She came, she saw, she mamboed. In the middle of the Dezerland's near-vacant lounge, two women stand tentatively behind professional dancer and instructor Jami Josephson. A few hotel guests banter at the bar. Sheathed in matching gun-metal- gray velour top and pants, with nails as dark and glossy as a ballroom floor, the petite Josephson, despite a wicked cold, begins the mambo lesson. The clave is your friend, ignore the four, 1-2-3-pause-5-6-7. Josephson peers back over her shoulder to see if her charges are keeping up. A few more students (also female) arrive, and Josephson pushes ahead, all the while ably demonstrating. Don't put your heel down, move your arms, stick your butt out. This is a precious hour's worth of insurance for what is soon to come: the mambo social. Entrancing your dance partner is hard enough without trying to remember which way to move your butt (well, it is for some people).
The Dezerland Beach Resort harks back to the Fifties, complete with vintage convertibles in the lobby, black-and-white checkerboard floors, a jukebox in the lounge, and nonstop nostalgia TV playing on monitors behind the checkout desk. The perfect spot to revive this swivelly dance craze. Back in mambo's heyday, hotels on Miami Beach abounded with jet setters who flocked to the Fontainebleau's Boom Boom Room to dig the music that was giving Elvis's hips a run for their money. The sound had its own Latin kings: Perez Prado, Tito Puente. But the Dezerland harbors no illusions of resurrecting the grandeur of mambo past. Josephson says management would be satisfied if the event, which she initiated in October, simply livened up a sluggish bar night now and then.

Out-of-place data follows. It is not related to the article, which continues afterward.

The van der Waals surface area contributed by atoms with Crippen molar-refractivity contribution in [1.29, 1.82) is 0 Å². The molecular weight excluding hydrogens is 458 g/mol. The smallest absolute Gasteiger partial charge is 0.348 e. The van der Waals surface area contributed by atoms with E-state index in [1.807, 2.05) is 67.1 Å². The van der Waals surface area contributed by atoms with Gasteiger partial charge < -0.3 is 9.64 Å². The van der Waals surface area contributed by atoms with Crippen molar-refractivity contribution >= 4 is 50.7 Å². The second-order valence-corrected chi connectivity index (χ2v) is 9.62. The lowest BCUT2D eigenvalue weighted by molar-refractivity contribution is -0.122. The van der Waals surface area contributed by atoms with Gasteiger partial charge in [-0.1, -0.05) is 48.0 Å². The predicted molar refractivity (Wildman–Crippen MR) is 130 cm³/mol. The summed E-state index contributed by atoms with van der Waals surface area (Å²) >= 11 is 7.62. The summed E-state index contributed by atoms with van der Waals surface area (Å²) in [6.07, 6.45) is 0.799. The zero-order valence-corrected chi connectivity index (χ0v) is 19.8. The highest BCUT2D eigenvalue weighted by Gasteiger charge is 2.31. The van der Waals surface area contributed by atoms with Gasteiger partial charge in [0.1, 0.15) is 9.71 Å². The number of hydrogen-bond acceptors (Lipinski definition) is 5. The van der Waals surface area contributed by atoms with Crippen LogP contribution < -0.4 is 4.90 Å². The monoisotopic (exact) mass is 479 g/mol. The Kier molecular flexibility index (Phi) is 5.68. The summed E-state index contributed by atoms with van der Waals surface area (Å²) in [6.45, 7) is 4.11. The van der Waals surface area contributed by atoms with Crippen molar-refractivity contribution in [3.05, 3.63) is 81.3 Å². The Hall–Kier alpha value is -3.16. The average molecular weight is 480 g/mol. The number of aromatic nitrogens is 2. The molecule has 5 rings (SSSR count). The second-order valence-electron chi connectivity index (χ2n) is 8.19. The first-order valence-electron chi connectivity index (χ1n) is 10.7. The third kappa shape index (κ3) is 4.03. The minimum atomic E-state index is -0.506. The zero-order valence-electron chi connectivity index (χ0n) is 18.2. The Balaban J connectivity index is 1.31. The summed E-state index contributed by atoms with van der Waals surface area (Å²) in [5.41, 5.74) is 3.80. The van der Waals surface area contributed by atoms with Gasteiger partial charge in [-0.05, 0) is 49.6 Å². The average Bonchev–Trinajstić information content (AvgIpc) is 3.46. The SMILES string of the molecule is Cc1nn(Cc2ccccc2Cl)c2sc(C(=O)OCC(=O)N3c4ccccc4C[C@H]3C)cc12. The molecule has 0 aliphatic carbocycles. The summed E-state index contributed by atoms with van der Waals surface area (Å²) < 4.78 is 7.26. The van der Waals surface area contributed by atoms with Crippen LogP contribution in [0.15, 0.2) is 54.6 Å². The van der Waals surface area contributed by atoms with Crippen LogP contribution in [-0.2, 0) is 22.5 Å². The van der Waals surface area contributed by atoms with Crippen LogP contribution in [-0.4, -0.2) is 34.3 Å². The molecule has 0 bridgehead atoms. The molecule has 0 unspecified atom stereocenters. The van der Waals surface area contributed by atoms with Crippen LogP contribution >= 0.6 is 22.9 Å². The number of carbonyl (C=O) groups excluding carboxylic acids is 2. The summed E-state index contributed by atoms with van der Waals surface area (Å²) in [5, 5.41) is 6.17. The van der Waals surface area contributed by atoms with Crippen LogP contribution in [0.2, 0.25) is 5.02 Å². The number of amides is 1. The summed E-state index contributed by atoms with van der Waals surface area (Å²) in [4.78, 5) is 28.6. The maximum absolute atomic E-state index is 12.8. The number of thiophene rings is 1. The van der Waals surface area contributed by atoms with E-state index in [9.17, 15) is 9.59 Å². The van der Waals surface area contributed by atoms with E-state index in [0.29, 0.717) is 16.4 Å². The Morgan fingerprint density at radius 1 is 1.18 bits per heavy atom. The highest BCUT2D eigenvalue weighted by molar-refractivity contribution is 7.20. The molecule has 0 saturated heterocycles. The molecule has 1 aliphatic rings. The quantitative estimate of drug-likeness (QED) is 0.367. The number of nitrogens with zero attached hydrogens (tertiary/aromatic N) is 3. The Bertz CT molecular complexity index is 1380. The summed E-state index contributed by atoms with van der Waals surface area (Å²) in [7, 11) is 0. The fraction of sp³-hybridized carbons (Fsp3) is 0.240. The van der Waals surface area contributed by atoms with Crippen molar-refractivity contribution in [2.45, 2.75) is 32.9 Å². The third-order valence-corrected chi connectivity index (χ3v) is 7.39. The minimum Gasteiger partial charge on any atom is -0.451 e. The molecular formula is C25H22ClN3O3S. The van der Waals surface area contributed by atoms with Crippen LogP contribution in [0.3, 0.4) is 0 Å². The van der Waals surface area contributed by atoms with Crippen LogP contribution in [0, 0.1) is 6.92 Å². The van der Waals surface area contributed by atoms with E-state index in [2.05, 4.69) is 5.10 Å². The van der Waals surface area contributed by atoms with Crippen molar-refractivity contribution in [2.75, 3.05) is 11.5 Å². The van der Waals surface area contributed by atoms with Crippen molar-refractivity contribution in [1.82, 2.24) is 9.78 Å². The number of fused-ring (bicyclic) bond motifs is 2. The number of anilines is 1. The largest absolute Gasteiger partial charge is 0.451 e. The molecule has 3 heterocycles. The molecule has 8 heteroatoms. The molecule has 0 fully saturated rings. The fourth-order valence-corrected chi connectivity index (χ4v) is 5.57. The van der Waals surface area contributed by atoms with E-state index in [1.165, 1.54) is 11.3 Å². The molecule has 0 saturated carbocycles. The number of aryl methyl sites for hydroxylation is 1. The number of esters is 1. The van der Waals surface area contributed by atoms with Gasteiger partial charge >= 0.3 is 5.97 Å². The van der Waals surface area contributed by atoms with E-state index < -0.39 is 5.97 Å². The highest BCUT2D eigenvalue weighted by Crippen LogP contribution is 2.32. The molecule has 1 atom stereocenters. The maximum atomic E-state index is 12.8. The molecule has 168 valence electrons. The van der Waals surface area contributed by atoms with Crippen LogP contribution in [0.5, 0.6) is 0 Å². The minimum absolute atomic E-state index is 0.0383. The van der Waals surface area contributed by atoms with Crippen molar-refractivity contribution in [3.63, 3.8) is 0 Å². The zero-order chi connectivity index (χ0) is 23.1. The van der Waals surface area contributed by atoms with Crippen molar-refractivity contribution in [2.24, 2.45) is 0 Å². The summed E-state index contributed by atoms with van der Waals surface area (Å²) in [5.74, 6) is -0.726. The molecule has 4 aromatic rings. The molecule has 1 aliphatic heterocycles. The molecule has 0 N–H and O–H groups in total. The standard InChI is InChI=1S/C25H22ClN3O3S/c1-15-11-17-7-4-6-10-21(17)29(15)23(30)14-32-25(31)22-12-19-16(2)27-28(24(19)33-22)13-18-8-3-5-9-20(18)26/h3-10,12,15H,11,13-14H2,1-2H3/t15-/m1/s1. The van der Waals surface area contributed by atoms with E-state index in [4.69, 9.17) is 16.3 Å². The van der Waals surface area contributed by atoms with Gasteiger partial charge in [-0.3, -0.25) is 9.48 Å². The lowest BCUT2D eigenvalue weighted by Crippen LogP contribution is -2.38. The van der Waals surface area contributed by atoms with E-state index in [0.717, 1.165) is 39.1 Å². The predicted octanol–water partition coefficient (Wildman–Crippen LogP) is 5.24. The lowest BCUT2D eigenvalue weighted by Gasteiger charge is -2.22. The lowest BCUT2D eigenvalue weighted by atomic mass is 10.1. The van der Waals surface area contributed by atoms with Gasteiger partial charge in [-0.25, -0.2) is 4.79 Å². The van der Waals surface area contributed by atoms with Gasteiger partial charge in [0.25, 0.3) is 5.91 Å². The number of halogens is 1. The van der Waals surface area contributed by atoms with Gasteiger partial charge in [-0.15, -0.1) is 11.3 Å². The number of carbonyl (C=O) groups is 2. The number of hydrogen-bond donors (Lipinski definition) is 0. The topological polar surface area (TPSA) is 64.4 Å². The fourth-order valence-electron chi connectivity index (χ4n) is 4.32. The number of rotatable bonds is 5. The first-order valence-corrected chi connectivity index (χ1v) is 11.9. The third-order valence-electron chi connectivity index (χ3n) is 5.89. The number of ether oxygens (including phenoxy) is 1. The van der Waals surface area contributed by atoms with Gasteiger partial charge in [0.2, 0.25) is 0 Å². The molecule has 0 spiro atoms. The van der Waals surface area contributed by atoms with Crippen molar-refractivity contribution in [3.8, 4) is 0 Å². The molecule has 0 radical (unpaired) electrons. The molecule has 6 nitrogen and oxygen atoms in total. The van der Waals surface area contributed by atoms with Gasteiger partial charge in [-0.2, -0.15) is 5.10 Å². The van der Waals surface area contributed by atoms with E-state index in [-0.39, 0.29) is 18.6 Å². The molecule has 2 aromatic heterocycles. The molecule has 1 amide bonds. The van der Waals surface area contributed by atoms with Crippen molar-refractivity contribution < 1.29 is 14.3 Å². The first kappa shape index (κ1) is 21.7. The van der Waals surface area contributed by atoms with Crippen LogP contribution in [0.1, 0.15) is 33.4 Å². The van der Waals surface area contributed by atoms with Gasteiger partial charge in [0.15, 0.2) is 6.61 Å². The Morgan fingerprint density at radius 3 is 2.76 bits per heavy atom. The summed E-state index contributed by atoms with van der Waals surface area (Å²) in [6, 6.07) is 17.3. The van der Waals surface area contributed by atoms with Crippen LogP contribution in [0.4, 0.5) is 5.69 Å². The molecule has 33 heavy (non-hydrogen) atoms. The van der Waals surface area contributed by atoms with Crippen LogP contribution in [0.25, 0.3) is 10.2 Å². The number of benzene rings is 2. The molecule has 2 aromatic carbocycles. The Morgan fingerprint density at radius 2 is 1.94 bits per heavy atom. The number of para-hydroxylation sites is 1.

And liven it up it does -- largely because of Josephson, a successful competitive dancer from New York. Although she's decided to move back to the Big Apple's bigger dance pond, her brief splash in our backwater will leave ripples. "Believe me, it wasn't easy when I came down here," explains Josephson, a Jewish Anglo who doesn't speak Spanish. "No one even heard of me. They didn't give me the time of day." But nobody puts the 1997 winner of the Ohio Star Ball's mambo competition in a corner. In her three years in South Florida, she has steadfastly persisted in building solidarity among fellow hoofers in what she found to be a somewhat fragmented Latin-dance community, helping organize Salsa Dance Fest, an annual contest inaugurated last year. "It's better to be united than divided," she concludes.
Dancers Anthony Flores and Araceli Marquez will continue hosting the Dezerland party, tossing more salsa into the mix. While the affair's trappings may not compare to the glamour of the Fifties -- the dress is more comfortable, and Elvis (or Tito) definitely left the building when the DJ played a mambofied version of the Kenny Rogers tune "Lady" -- what's more important, offers Josephson, is that the movement is from the heart -- and the hips. And if the mambo is anything like the pachanga, you just might have the time of your life.